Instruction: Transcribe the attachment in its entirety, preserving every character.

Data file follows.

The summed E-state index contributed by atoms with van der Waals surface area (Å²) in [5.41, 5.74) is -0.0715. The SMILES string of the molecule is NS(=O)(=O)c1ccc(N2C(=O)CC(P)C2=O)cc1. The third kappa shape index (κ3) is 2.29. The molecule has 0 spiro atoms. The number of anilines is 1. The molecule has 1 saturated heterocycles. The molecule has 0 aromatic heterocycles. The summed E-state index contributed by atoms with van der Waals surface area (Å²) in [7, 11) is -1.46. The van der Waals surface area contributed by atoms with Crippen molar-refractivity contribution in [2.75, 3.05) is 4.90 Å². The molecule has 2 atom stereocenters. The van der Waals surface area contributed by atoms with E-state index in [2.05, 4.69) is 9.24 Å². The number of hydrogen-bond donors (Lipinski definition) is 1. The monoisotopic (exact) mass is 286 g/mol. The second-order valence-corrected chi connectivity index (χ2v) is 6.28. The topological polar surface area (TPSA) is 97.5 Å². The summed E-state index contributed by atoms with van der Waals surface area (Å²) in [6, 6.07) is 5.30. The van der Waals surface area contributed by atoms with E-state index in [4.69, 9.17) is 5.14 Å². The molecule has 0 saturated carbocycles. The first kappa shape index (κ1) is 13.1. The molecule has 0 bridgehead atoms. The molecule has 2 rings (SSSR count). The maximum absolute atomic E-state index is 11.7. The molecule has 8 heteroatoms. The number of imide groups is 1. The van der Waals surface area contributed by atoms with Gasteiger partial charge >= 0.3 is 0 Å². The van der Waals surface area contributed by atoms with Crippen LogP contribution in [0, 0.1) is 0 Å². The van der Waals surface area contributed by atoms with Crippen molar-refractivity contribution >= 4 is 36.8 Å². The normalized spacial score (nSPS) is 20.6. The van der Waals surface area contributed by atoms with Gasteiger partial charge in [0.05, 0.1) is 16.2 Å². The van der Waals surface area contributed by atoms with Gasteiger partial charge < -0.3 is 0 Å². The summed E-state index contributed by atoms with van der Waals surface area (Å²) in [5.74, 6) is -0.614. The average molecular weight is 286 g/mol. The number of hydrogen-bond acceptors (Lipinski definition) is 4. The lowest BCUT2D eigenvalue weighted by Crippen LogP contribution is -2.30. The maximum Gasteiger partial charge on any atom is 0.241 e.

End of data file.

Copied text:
The summed E-state index contributed by atoms with van der Waals surface area (Å²) in [5.41, 5.74) is -0.0715. The SMILES string of the molecule is NS(=O)(=O)c1ccc(N2C(=O)CC(P)C2=O)cc1. The third kappa shape index (κ3) is 2.29. The molecule has 0 spiro atoms. The number of anilines is 1. The molecule has 1 saturated heterocycles. The molecule has 0 aromatic heterocycles. The summed E-state index contributed by atoms with van der Waals surface area (Å²) in [7, 11) is -1.46. The van der Waals surface area contributed by atoms with Crippen molar-refractivity contribution in [2.75, 3.05) is 4.90 Å². The molecule has 2 atom stereocenters. The van der Waals surface area contributed by atoms with E-state index in [2.05, 4.69) is 9.24 Å². The number of hydrogen-bond donors (Lipinski definition) is 1. The monoisotopic (exact) mass is 286 g/mol. The second-order valence-corrected chi connectivity index (χ2v) is 6.28. The topological polar surface area (TPSA) is 97.5 Å². The summed E-state index contributed by atoms with van der Waals surface area (Å²) in [6, 6.07) is 5.30. The van der Waals surface area contributed by atoms with E-state index in [4.69, 9.17) is 5.14 Å². The molecule has 0 saturated carbocycles. The first kappa shape index (κ1) is 13.1. The molecule has 0 bridgehead atoms. The molecule has 2 rings (SSSR count). The maximum absolute atomic E-state index is 11.7. The molecule has 8 heteroatoms. The number of imide groups is 1. The van der Waals surface area contributed by atoms with Gasteiger partial charge >= 0.3 is 0 Å². The van der Waals surface area contributed by atoms with Crippen LogP contribution in [0, 0.1) is 0 Å². The van der Waals surface area contributed by atoms with Crippen molar-refractivity contribution >= 4 is 36.8 Å². The normalized spacial score (nSPS) is 20.6. The van der Waals surface area contributed by atoms with Gasteiger partial charge in [0.05, 0.1) is 16.2 Å². The van der Waals surface area contributed by atoms with Gasteiger partial charge < -0.3 is 0 Å². The summed E-state index contributed by atoms with van der Waals surface area (Å²) in [5.74, 6) is -0.614. The average molecular weight is 286 g/mol. The number of hydrogen-bond acceptors (Lipinski definition) is 4. The lowest BCUT2D eigenvalue weighted by Crippen LogP contribution is -2.30. The maximum Gasteiger partial charge on any atom is 0.241 e.